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I thought it would be terrifying to drive but it’s not too bad. It takes some getting used to though. 3 speed no synchro box so lots of double declutching (which I do in my MG so I know the basic idea). Uncoupled brakes which means the brake pedal only works the rear brakes and the handbrake lever works the fronts. Instrumentation is basic. There is a speedo. The needle moves, god knows what it means or if it is accurate. It’s in MPH of course.  This has an oil pressure gauge although it shouldn’t. I have an oil button I can replace that with. Austin 7s only run about 5psi anyway, you don’t need a gauge. Yes, 5. My MGB when cold idles at 50. It has no seatbelts of course. They probably wouldn’t work anyway as the seats aren’t really bolted down. The clutch pedal has about half an inch of movement (about 12mm) and is more or less on or off. The car has a hood and side screens so can be used in the rain although like in my MG I’ll probably drive it top down and just get wet. They are cars, they won’t dissolve it they get wet!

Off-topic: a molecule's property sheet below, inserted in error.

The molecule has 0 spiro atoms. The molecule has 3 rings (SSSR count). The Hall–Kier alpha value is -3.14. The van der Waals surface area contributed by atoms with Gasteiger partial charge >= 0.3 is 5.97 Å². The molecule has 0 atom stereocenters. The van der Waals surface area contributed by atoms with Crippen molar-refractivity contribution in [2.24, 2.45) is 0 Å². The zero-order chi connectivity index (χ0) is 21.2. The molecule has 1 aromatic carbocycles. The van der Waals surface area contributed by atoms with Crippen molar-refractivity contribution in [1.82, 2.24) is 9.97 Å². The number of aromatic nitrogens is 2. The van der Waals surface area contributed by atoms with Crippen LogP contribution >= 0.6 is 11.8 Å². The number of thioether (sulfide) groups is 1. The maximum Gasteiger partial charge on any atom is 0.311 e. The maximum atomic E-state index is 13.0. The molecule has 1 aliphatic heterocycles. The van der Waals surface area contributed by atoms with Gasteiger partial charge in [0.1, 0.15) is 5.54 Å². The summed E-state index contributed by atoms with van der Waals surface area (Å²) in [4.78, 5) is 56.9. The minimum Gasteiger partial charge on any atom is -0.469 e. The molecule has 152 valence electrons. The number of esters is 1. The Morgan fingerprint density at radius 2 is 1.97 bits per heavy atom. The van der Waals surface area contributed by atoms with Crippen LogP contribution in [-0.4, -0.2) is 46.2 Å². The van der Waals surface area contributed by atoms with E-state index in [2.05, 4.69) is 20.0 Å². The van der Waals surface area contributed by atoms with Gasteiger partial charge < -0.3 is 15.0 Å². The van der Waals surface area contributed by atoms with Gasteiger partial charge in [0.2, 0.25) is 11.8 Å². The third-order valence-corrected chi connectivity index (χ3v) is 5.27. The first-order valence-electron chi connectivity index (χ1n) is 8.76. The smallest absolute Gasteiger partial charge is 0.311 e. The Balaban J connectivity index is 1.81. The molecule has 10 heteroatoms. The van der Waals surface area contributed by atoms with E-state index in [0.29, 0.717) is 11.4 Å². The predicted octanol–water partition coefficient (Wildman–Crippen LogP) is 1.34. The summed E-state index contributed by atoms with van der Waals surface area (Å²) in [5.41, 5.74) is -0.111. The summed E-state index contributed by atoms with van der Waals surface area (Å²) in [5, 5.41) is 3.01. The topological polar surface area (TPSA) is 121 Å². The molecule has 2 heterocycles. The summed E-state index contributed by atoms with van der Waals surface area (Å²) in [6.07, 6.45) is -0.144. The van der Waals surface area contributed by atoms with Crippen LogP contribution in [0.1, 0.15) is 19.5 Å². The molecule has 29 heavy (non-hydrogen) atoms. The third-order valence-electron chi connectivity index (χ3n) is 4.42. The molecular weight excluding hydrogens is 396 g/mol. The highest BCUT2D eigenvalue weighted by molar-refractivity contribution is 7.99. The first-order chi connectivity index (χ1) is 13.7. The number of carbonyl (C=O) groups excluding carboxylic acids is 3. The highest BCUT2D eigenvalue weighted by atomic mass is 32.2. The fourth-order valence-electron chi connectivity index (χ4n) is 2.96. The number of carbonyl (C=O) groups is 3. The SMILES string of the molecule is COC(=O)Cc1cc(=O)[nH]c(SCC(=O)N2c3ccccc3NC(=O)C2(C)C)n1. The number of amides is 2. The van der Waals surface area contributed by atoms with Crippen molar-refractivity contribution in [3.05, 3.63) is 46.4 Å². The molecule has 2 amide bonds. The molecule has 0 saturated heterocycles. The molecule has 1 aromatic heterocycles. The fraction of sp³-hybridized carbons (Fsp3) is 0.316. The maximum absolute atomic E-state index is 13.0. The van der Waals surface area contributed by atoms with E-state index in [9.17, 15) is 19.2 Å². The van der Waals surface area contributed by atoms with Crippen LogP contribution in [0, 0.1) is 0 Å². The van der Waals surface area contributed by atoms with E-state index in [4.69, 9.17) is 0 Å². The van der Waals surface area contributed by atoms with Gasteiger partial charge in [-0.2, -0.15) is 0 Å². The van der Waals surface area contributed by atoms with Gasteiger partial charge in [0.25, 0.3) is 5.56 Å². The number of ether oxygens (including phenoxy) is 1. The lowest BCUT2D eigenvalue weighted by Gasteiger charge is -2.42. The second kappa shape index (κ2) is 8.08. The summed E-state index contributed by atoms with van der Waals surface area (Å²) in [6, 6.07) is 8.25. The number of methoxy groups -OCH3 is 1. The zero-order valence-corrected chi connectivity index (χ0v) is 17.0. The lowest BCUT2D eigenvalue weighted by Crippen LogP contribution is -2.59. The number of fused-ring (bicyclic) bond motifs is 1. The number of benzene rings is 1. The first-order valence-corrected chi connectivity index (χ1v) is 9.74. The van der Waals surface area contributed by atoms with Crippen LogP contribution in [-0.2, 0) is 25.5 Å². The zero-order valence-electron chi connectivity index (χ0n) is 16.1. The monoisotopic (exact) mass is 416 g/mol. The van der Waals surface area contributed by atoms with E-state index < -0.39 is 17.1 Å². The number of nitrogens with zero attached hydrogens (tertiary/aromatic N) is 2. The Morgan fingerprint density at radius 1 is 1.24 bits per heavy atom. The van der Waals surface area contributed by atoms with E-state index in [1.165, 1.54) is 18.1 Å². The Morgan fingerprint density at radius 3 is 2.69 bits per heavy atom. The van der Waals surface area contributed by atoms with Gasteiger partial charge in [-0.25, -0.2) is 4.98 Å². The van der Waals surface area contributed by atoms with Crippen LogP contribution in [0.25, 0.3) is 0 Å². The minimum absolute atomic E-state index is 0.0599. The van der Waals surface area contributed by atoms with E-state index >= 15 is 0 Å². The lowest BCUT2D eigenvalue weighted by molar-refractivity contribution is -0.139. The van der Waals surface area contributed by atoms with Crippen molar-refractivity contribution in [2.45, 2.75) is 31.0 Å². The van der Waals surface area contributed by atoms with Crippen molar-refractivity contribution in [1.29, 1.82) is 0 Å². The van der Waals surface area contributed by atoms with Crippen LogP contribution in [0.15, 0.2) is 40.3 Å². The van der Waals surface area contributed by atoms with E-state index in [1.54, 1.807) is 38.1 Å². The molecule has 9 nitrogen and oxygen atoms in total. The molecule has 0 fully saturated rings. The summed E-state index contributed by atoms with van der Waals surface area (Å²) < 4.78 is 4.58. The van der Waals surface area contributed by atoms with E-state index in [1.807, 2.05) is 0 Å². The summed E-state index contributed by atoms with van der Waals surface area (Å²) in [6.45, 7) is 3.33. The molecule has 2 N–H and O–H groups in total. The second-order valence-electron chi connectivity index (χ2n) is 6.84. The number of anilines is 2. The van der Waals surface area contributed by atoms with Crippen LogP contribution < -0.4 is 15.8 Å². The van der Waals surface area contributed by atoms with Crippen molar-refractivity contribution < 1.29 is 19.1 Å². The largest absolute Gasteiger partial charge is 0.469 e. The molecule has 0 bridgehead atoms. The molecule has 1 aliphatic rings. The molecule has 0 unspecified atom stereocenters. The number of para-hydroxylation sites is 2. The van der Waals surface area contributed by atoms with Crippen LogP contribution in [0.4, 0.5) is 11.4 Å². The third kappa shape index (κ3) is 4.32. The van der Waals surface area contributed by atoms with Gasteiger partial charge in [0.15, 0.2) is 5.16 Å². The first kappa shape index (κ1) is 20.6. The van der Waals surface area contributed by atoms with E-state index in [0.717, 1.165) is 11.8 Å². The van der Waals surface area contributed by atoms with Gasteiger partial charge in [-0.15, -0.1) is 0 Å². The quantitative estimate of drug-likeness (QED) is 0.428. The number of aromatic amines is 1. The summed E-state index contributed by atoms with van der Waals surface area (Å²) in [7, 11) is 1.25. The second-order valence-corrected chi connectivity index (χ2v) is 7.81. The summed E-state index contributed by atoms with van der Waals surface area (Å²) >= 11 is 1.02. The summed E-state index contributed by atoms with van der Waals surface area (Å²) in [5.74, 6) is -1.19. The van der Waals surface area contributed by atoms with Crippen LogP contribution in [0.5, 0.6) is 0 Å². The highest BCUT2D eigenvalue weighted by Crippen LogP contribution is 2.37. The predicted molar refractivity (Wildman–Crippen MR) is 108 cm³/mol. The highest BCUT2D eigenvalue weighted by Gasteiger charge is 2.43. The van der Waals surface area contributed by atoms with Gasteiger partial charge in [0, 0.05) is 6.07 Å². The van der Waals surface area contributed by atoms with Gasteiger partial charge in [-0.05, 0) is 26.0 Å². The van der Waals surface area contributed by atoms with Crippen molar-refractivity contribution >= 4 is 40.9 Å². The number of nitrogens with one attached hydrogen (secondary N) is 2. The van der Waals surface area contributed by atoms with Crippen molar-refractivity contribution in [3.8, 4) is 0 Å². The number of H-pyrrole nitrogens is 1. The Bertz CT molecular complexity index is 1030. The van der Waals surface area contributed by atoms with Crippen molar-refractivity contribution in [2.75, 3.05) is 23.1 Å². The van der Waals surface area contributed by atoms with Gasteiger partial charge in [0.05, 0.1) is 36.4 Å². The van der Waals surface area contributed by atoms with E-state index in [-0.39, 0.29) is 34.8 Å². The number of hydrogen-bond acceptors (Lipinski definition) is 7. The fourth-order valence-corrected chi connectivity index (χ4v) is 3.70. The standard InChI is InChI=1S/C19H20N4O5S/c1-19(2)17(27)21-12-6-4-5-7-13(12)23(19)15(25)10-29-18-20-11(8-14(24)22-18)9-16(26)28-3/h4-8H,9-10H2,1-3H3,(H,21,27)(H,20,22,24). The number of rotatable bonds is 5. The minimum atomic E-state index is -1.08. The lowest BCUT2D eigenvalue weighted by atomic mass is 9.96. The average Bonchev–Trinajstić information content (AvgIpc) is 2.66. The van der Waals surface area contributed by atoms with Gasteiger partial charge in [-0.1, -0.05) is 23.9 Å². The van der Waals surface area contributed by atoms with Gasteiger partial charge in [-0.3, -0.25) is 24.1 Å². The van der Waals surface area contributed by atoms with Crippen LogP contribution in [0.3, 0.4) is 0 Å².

The first thing we did it take it down to Joss’ place so he could demonstrate driving it. The gear lever on it was ridiculously short so we looked in the spares Joss has and found a longer one that made it much easier to drive. I will assemble a proper length one from spares.

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It has controls for advance and throttle on the steering wheel. I doubt these days most people know what advance is. The carb has no air filter and mine has a paperclip holding the choke, sorry strangler as they called it then, linkage on. I like the fact that the back of the registration sticker says buckle up. What with! And it has a hand crank! It has an electric starter too but why would you use it when you can wind the handle!